“LIVINGSKIN is a silicone product,” Doolan says. “It is custom-sculpted and painted by our artisans to match the patient’s sound side. If patients are able, they come to one of our facilities in Chicago, Atlanta, Toronto or Middletown, New York. Those who cannot come in person, however, can still have customized silicone skin made for their prosthetic limb. We send a camera and full instructions on how to take the pictures to the prosthetists, and our technicians paint from the photographs. We have great success this way.”
The LIVINGSKIN process includes a clear layer of silicone on the outside that mimics the epidermal layer. Using very long paintbrushes, the artists paint from the inside in a sort of “inside-out” process. Several different colors are used because skin tone is not one consistent color but a mixture of textures and colors. Skin around the knuckles, for example, usually has more red pigment, as do palms. The palm of the hand is also commonly lighter in color than the back of the hand and the arm. Through long and intense experience and education, the technicians, who are truly artists in their field, have learned which shades of paint to use and how thick each one should be applied.
“I don’t know if more men or women are ordering customized skin products today,” Doolan says. “But it is interesting to know that all the hand transplants that have been done in the world have been on men. Part of the reason may be size. Men’s hands are typically larger than women’s, and, therefore, their vascular systems are larger and easier for surgeons to operate on. The vanity issue may also have something to do with it. Men seem to be more subconscious about their hands.”
ARTech Laboratory, Inc., in Midlothian, Texas, makes only the customized skin coverings that go over the prosthetic limb. Mike Holt, the company’s president and co-owner, says the company also uses a silicone product.
“About 80 percent of our business is done through the mail using photographs,” Holt says. “We work directly with prosthetists and find that the photograph system works exceptionally well.”
Holt says it is possible to match a sound side “freckle to freckle and hair to hair.” The “hair” is painted on, but it matches the natural hair on the sound side of the body in color, thickness and length.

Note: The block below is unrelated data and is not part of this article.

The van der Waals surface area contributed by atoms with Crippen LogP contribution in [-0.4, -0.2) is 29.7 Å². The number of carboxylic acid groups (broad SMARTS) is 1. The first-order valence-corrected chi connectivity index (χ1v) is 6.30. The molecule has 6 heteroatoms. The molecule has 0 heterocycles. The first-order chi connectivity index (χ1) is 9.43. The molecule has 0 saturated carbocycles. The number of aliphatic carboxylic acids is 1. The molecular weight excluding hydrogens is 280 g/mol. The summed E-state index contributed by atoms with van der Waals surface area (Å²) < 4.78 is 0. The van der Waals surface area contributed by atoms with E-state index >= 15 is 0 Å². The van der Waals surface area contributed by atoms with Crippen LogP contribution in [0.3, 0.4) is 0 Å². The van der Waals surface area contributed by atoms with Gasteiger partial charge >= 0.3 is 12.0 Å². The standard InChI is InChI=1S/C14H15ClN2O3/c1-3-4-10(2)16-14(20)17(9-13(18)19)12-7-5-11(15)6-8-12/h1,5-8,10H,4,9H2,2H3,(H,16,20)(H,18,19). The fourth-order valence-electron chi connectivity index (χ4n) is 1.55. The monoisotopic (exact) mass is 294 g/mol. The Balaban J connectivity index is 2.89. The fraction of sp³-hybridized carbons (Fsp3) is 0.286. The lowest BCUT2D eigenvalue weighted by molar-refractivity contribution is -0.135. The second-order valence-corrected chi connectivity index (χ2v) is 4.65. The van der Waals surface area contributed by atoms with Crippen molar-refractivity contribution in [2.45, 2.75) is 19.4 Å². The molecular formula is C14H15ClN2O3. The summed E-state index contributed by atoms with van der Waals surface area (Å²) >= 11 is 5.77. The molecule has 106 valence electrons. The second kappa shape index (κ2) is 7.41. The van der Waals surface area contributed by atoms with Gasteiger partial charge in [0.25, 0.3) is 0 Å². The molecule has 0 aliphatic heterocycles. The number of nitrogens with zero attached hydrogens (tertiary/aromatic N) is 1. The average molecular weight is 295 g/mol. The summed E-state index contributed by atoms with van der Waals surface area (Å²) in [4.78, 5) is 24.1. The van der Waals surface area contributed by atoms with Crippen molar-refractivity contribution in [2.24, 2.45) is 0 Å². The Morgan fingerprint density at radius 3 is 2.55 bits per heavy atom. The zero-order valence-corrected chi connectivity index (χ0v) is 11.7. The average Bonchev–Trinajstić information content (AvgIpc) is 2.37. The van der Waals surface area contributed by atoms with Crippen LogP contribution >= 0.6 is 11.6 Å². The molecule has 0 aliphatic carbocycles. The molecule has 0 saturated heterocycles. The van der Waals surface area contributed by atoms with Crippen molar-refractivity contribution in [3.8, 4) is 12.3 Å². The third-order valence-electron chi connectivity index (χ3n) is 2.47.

“You can actually see the skin come to life during the painting and detail process,” he says. “When patients see the finished product, they are in awe of how perfectly a prosthetic limb can now match their own skin. Although we don’t often meet the patient in person, we receive a lot of mail from them offering their gratitude and appreciation.”
In addition to complaints by people that the prosthesis they use looks artificial and monotone in color, people commonly complain that their prosthesis stains easily. However, elements that stain typical products used to make prostheses, such as newspaper ink, wash off easily and completely from silicone-based products. Silicone skin works exceptionally well for legs, feet, toes, arms, hands and fingers. It can also be used on most types of prostheses, including myoelectric and body-powered limbs.
There is even better news for people like Lila Rodriguez who are happy with the fit of their socket or prosthesis. Most silicone based skin can be retrofitted over most existing prostheses without altering the fit. This means that these people can keep their present prosthesis with the option of having a skin covering made to match their natural skin perfectly.
Even better news, especially for people like Rodriguez who live in the “Sun Belt,” is that a “tanning” solution is available from some silicone skin manufacturers that allows wearers to gradually deepen their tans to match the rest of their body. Imagine – all of this and a suntan to boot!